My story “To Walk Chalk” has been published in Superstition Review, an online literary magazine at Arizona State University. (The review staff was wonderful to work with, and they run a great website.) Here’s the link to the short story: “To Walk Chalk.”
The setting for this story stuck with me years after seeing a newspaper ad for Sharer’s Funeral Parlor and Mortuary in my grandmother’s scrapbook. The address for the mortuary was the same as the house my great-great-grandfather had built in 1898 in a small Wisconsin town known for tobacco farming. My grandmother had lived in that house for the majority of her eighty-plus years.
Problem: No one in the family had ever been in the mortuary business. No one in the family had the last name Sharer.
Answer: The family home had been rented out during the Great Depression.
Only after learning this did it make sense why my grandfather had once told me, “They embalmed people in the basement.” I must have been twelve when he said this, and it changed my perception of the basement forever.
The house is no longer in the family, but we have pictures such as the parlor scene above. And now some of my memories have been spun into the short story, even if I modified the description of the house’s exterior to include details from at least two other Wisconsin buildings.
There’s nothing like reading a short story aloud, especially while recording it, to uncover repetitions, poor word choices, flat dialogue, and the inevitable paragraph- and sentence-level glitches.
However, the need to read aloud to create an MP3 file for an online literary magazine or podcast raises the stakes on this process. What had been a useful tool for revision—one I use and recommend to students—can become something people might actually hear.
My technical skills, my reading, and my story needed to develop. Fast.
- Software—I had been directed to a download site for Audacity, the free open source audio recording/editing program from SourceForge. After some research, I found a link to a more up to date version of the Audacity program that was supposed to have addressed earlier concerns about malware.
- Microphone—After a trial run, I discovered that the microphone in my laptop was not up to the task. What had worked for Skype calls and a YouTube video, now created audio files filled with fan noise and pops from the processor. Solutions included:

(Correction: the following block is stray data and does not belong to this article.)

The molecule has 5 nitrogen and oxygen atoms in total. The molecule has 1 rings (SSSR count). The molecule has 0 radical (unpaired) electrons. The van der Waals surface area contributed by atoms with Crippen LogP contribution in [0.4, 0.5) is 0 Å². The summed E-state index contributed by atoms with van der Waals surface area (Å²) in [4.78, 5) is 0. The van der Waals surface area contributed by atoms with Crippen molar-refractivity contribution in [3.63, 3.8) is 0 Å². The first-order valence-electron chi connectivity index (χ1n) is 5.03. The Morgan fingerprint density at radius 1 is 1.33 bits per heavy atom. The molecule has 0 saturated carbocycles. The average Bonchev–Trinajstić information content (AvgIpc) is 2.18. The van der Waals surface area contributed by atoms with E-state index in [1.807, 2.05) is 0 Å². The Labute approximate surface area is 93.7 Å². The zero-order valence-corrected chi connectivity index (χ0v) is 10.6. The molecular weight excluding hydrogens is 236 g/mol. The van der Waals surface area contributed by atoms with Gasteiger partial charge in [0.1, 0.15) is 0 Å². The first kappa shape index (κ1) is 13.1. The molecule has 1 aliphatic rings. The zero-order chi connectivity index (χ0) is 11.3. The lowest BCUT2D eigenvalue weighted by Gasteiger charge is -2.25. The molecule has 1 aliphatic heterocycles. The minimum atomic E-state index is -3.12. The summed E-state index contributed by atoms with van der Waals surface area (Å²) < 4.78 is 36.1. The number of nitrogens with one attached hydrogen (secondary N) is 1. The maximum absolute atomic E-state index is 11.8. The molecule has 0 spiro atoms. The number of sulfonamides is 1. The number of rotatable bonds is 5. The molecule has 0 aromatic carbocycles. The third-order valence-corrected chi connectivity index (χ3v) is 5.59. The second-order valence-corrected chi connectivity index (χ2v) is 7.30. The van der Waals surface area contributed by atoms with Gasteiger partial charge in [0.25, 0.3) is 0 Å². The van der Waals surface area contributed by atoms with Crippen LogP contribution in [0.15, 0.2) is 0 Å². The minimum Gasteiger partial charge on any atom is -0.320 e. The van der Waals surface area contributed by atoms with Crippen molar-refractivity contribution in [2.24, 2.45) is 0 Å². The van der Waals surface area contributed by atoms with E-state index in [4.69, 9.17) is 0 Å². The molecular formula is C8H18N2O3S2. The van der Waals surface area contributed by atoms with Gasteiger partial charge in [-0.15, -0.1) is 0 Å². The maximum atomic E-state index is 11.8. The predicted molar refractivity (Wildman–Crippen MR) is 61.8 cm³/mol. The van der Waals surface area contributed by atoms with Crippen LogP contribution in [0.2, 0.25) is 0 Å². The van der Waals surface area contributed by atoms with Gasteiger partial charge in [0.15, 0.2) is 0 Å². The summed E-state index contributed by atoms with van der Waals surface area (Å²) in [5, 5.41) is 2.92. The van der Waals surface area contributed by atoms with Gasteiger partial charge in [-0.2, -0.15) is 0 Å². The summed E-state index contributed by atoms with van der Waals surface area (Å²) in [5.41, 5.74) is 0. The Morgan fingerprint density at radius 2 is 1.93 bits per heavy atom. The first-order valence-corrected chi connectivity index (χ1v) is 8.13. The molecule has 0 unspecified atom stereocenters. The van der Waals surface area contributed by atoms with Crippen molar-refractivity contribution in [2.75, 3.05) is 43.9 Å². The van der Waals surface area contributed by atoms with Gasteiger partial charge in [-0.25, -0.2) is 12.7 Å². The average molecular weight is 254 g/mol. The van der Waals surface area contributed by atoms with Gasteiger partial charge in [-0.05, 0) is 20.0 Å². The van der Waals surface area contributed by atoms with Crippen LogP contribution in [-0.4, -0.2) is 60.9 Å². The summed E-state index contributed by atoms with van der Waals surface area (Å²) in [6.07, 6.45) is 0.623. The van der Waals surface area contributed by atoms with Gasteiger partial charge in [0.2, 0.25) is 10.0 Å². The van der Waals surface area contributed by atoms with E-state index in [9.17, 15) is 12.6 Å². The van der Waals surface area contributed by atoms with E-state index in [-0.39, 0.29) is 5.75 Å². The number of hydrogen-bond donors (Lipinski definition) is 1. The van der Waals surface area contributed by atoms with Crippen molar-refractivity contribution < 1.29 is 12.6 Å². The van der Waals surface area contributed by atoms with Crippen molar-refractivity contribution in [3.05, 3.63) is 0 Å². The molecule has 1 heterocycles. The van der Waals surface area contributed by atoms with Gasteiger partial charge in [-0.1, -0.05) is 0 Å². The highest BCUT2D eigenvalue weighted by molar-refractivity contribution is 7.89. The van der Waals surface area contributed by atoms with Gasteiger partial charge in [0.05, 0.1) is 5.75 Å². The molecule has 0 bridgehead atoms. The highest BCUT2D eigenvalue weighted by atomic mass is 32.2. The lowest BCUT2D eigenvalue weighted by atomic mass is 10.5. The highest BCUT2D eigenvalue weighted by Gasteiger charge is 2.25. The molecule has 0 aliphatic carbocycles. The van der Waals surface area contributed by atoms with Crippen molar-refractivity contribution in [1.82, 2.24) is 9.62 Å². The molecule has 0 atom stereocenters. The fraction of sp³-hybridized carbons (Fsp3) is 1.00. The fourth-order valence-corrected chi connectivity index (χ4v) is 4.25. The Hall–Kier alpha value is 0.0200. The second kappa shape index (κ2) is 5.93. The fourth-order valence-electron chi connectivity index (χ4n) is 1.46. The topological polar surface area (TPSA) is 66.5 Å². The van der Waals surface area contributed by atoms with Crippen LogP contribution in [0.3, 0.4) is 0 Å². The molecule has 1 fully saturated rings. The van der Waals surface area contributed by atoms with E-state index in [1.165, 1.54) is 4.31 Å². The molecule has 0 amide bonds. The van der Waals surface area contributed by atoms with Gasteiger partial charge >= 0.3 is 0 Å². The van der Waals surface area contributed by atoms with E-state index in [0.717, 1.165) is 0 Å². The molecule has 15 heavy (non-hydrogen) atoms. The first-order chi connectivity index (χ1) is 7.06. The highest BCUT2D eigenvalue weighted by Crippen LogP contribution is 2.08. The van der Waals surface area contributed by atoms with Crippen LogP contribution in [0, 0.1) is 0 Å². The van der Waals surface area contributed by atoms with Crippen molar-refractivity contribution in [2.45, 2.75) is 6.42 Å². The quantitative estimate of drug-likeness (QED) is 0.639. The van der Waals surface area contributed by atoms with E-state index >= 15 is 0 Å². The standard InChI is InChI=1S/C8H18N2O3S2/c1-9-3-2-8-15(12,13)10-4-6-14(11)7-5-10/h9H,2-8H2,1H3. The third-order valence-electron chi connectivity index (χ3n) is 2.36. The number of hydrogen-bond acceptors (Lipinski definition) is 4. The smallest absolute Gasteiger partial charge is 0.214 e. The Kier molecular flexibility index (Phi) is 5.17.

- Switching to Airplane Mode to pause as many of my computer’s background functions as possible.
- Investing in a USB microphone that was good enough but wasn’t professional level, which could easily top $200. (I found an Amazon bestseller for about $25.)
- Realizing that, in addition to enabling the plug-and-play USB microphone, I needed to manually disable the internal microphone, which was still picking up processor noise.
- MP3 conversion—While exporting my audacity project to a MP3 file, I found that I needed an extension called LAME, which involved more research to find a safe-ish download.
- Use a tablet—To avoid recording the rustling of turning pages, I sent my story in a pdf file to my tablet to scroll quietly through as I read. (I also tried dual monitors, but the computer and tablet combo seemed to work more smoothly.)
- Pause strategically—My story took about 25 minutes to read. I’d seen recommendations and tutorials about how to edit an audio file, but the terminology and controls were so new to me that the learning curve was steep and frustrating. Pausing the recording after a glitch, listening to and deleting the glitch, and then re-recording seemed to work best for me. Full sentences or paragraphs worked best for stopping and starting points.
- Ditch the mouse—Mouse clicks can sound inordinately loud in an audio file. Using the laptop touch pad was quieter and easier, especially when moving back and forth between the manuscript scrolling on the tablet and the Audacity controls on the laptop.
Through this trial-and-error process, I read my short story aloud so many times, that I stopped seeing revisions to make…for now. The acting part of story narration still eludes me—painfully so. Nonetheless, now I have an audio file and a freshly revised story. On to the next chapter.